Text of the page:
More than 1 million students, the majority of whom are from low-income families, attend expanded-time schools, twice as many students as in 2012, according to a new report from the National Center on Time & Learning (NCTL) and the Education Commission of the States (ECS). For the first time, traditional public schools, rather than charter schools, account for the majority of expanded-time public schools. Noncharter public schools now represent 61 percent of the nation’s 2,009 expanded-time schools. Expanded-time schools increase learning time for all students—not just subgroups of students, operate with at least a seven-hour school day, and have a substantially longer day or year when compared to neighboring public schools.
“While all students can benefit from additional learning time, high-poverty students benefit the most,” according to the report, Learning Time in America: Trends to Reform the American School Calendar. At a time when affluent families are “devoting increasing amounts of time and money to broaden their children’s educational and enrichment opportunities … high-poverty students … often do not have access to the same kind of out-of-school family and community learning resources—a reality that exacerbates and widens both opportunity and achievement gaps.” To address these disparities, the report continues, more schools are expanding the school day and/or school year to increase learning time.
Nearly 70 percent of expanded-time schools serve populations where at least 75 percent of students qualify for free or reduced-price lunch. State policymakers increasingly are turning to expanded learning time to transform low-performing schools and provide greater educational equity between groups of students.
In 2013 and 2014, state legislatures passed more than forty laws that either established rules around learning time or created ways for schools and/or districts to expand learning time. Since then, at least thirty-five districts across more than ten states have implemented a longer school day and/or school year in select schools, according to the report.
Similarly, recent changes in federal policy have fueled the increase in expanded-time schools, the report states. Under the federal School Improvement Grant (SIG) program, for instance, schools can choose from four different reform models to improve student achievement. But, 95 percent of SIG-funded schools have selected either the “transformation” or “turnaround” model, both of which include increased learning time as a central reform element. About two-thirds of SIG schools have implemented some form of increased learning time, according to the NCTL report.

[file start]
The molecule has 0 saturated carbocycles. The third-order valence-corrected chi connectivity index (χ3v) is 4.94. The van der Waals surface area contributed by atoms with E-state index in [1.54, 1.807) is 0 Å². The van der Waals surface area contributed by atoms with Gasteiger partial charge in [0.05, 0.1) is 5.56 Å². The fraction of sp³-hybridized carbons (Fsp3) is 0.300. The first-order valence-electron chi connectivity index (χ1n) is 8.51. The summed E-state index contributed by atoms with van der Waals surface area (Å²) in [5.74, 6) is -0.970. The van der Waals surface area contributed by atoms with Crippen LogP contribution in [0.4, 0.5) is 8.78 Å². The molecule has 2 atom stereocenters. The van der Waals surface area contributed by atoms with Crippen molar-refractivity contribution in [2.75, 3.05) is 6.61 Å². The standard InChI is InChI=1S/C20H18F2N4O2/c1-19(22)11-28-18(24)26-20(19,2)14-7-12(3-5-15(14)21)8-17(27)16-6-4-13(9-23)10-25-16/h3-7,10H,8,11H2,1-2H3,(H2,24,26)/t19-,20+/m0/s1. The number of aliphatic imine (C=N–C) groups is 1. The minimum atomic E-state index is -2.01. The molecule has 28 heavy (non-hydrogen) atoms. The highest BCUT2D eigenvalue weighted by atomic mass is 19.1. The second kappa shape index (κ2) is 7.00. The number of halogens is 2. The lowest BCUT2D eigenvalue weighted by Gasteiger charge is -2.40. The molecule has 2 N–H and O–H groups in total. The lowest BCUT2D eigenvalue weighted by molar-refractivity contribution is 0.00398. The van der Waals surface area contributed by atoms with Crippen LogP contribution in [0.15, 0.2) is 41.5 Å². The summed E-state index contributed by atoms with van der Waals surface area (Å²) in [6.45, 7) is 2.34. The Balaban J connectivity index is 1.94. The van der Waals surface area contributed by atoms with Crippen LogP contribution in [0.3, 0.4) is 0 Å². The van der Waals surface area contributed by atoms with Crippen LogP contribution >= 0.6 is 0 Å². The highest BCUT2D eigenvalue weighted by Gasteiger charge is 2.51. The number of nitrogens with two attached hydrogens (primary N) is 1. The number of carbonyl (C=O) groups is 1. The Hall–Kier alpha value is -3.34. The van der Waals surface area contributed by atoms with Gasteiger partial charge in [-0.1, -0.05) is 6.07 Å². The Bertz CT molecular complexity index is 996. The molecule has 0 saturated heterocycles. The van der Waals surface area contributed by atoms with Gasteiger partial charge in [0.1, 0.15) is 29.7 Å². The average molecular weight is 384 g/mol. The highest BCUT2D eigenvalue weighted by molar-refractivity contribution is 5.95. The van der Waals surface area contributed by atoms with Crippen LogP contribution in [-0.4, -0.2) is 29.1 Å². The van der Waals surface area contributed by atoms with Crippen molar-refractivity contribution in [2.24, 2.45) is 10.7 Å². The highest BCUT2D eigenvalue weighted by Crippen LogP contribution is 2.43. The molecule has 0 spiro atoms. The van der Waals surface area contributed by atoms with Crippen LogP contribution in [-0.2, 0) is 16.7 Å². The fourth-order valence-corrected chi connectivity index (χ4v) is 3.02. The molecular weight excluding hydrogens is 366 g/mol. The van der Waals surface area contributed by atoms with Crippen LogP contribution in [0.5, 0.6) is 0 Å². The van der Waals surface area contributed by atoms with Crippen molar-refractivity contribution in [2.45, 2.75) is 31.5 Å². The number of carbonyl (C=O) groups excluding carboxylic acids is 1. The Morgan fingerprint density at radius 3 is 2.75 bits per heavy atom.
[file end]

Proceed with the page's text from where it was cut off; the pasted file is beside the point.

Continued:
Additionally, in 2012, the U.S. Department of Education (ED) implemented a system of “waivers” granting states flexibility from certain provisions of the No Child Left Behind Act, the latest reauthorization of the Elementary and Secondary Education Act (ESEA). Under the waiver system, ED granted states greater flexibility in the use of some federal funding, which has enabled schools to redesign and expand learning time. Through the 21st Century Community Learning Centers (CCLC) program, for example, school districts can receive grants for expanding enrichment opportunities for students through before-school, after-school, and summer programs. While the 21st CCLC originally required schools to use these funds for programs operated during “non-school hours,” the waiver system now permits schools to use the federal funds “to increase learning opportunities for all students by redesigning and significantly expanding school hours,” according to the NCTL report. Twenty-six states and Puerto Rico have waivers to use the 21st CCLC funding for expanded learning time.
But simply adding extra time to the school day will not ensure that struggling students receive the support and interventions they need to succeed academically. Schools must use that additional learning time in meaningful ways. As part of its Common Core and Equity video series, the Alliance for Excellent Education spoke with educators in California, Colorado, Kentucky, Maryland, and Ohio about how they have reinvented their use of time to implement the Common Core State Standards. The video, Common Core Implementation: Use of Time, explores how schools and districts in these five states have restructured their school-day schedules to better support instruction and educator development.
Learning Time in America: Trends to Reform the American School Calendar is available at http://www.timeandlearning.org/publications/lta.